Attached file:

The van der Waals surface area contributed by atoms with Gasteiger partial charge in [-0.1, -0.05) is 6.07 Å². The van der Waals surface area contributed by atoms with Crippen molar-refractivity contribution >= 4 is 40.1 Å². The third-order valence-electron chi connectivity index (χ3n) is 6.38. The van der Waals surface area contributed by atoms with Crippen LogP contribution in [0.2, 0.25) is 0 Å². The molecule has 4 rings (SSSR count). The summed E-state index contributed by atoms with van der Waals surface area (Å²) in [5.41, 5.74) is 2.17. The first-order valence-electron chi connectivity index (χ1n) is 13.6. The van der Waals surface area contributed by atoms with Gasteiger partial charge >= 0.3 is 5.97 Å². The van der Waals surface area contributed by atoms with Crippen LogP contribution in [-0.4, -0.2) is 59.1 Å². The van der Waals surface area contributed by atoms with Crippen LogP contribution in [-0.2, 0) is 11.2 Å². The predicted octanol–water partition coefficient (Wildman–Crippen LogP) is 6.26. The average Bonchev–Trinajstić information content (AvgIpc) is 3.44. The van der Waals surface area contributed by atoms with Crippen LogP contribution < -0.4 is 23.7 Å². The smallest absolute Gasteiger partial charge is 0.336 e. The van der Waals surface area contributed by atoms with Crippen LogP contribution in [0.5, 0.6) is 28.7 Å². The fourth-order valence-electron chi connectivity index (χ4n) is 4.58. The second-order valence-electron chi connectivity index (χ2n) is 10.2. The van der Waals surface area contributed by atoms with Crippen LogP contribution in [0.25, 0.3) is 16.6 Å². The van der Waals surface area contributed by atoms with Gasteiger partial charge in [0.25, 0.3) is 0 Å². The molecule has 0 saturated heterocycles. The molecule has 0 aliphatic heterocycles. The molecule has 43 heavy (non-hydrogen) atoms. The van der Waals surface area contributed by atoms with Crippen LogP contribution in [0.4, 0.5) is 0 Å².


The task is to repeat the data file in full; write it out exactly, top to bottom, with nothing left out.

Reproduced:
The van der Waals surface area contributed by atoms with Gasteiger partial charge in [-0.1, -0.05) is 6.07 Å². The van der Waals surface area contributed by atoms with Crippen molar-refractivity contribution >= 4 is 40.1 Å². The third-order valence-electron chi connectivity index (χ3n) is 6.38. The van der Waals surface area contributed by atoms with Crippen LogP contribution in [0.2, 0.25) is 0 Å². The molecule has 4 rings (SSSR count). The summed E-state index contributed by atoms with van der Waals surface area (Å²) in [5.41, 5.74) is 2.17. The first-order valence-electron chi connectivity index (χ1n) is 13.6. The van der Waals surface area contributed by atoms with Gasteiger partial charge >= 0.3 is 5.97 Å². The van der Waals surface area contributed by atoms with Crippen LogP contribution in [-0.4, -0.2) is 59.1 Å². The van der Waals surface area contributed by atoms with Crippen LogP contribution in [-0.2, 0) is 11.2 Å². The predicted octanol–water partition coefficient (Wildman–Crippen LogP) is 6.26. The average Bonchev–Trinajstić information content (AvgIpc) is 3.44. The van der Waals surface area contributed by atoms with Crippen LogP contribution < -0.4 is 23.7 Å². The smallest absolute Gasteiger partial charge is 0.336 e. The van der Waals surface area contributed by atoms with Crippen LogP contribution in [0.5, 0.6) is 28.7 Å². The fourth-order valence-electron chi connectivity index (χ4n) is 4.58. The second-order valence-electron chi connectivity index (χ2n) is 10.2. The van der Waals surface area contributed by atoms with Crippen LogP contribution in [0.25, 0.3) is 16.6 Å². The van der Waals surface area contributed by atoms with Gasteiger partial charge in [0.25, 0.3) is 0 Å². The molecule has 0 saturated heterocycles. The molecule has 0 aliphatic heterocycles. The molecule has 43 heavy (non-hydrogen) atoms. The van der Waals surface area contributed by atoms with Crippen LogP contribution in [0.4, 0.5) is 0 Å².